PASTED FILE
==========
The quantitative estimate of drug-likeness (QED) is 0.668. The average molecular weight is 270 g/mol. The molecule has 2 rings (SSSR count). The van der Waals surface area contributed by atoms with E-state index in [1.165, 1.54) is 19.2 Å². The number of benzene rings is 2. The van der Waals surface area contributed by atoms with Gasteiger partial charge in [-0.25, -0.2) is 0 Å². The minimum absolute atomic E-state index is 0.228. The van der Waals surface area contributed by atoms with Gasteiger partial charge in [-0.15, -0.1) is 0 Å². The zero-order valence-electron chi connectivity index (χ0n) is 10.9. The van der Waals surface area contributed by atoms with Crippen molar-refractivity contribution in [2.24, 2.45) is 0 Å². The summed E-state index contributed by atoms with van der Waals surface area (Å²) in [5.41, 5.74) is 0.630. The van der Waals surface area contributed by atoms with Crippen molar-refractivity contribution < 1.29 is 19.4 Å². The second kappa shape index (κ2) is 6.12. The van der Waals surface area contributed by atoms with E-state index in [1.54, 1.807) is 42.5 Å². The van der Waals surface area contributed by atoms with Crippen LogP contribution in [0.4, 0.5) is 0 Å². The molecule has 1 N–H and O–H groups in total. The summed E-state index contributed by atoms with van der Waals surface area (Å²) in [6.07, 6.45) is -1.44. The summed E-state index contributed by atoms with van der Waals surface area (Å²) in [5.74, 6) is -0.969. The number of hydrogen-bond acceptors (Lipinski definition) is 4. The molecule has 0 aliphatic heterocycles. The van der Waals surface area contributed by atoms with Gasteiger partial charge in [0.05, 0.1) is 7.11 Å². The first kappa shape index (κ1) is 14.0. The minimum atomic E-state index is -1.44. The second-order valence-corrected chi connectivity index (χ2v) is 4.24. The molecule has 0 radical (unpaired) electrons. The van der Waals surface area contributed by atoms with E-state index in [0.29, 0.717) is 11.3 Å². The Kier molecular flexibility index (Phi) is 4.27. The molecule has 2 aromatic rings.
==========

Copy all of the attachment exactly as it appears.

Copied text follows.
The quantitative estimate of drug-likeness (QED) is 0.668. The average molecular weight is 270 g/mol. The molecule has 2 rings (SSSR count). The van der Waals surface area contributed by atoms with E-state index in [1.165, 1.54) is 19.2 Å². The number of benzene rings is 2. The van der Waals surface area contributed by atoms with Gasteiger partial charge in [-0.25, -0.2) is 0 Å². The minimum absolute atomic E-state index is 0.228. The van der Waals surface area contributed by atoms with Gasteiger partial charge in [-0.15, -0.1) is 0 Å². The zero-order valence-electron chi connectivity index (χ0n) is 10.9. The van der Waals surface area contributed by atoms with Crippen molar-refractivity contribution in [2.24, 2.45) is 0 Å². The summed E-state index contributed by atoms with van der Waals surface area (Å²) in [5.41, 5.74) is 0.630. The van der Waals surface area contributed by atoms with Crippen molar-refractivity contribution < 1.29 is 19.4 Å². The second kappa shape index (κ2) is 6.12. The van der Waals surface area contributed by atoms with E-state index in [1.54, 1.807) is 42.5 Å². The van der Waals surface area contributed by atoms with Crippen LogP contribution in [0.4, 0.5) is 0 Å². The molecule has 1 N–H and O–H groups in total. The summed E-state index contributed by atoms with van der Waals surface area (Å²) in [6.07, 6.45) is -1.44. The summed E-state index contributed by atoms with van der Waals surface area (Å²) in [5.74, 6) is -0.969. The number of hydrogen-bond acceptors (Lipinski definition) is 4. The molecule has 0 aliphatic heterocycles. The van der Waals surface area contributed by atoms with Gasteiger partial charge in [0.05, 0.1) is 7.11 Å². The first kappa shape index (κ1) is 14.0. The minimum atomic E-state index is -1.44. The second-order valence-corrected chi connectivity index (χ2v) is 4.24. The molecule has 0 radical (unpaired) electrons. The van der Waals surface area contributed by atoms with E-state index in [0.29, 0.717) is 11.3 Å². The Kier molecular flexibility index (Phi) is 4.27. The molecule has 2 aromatic rings.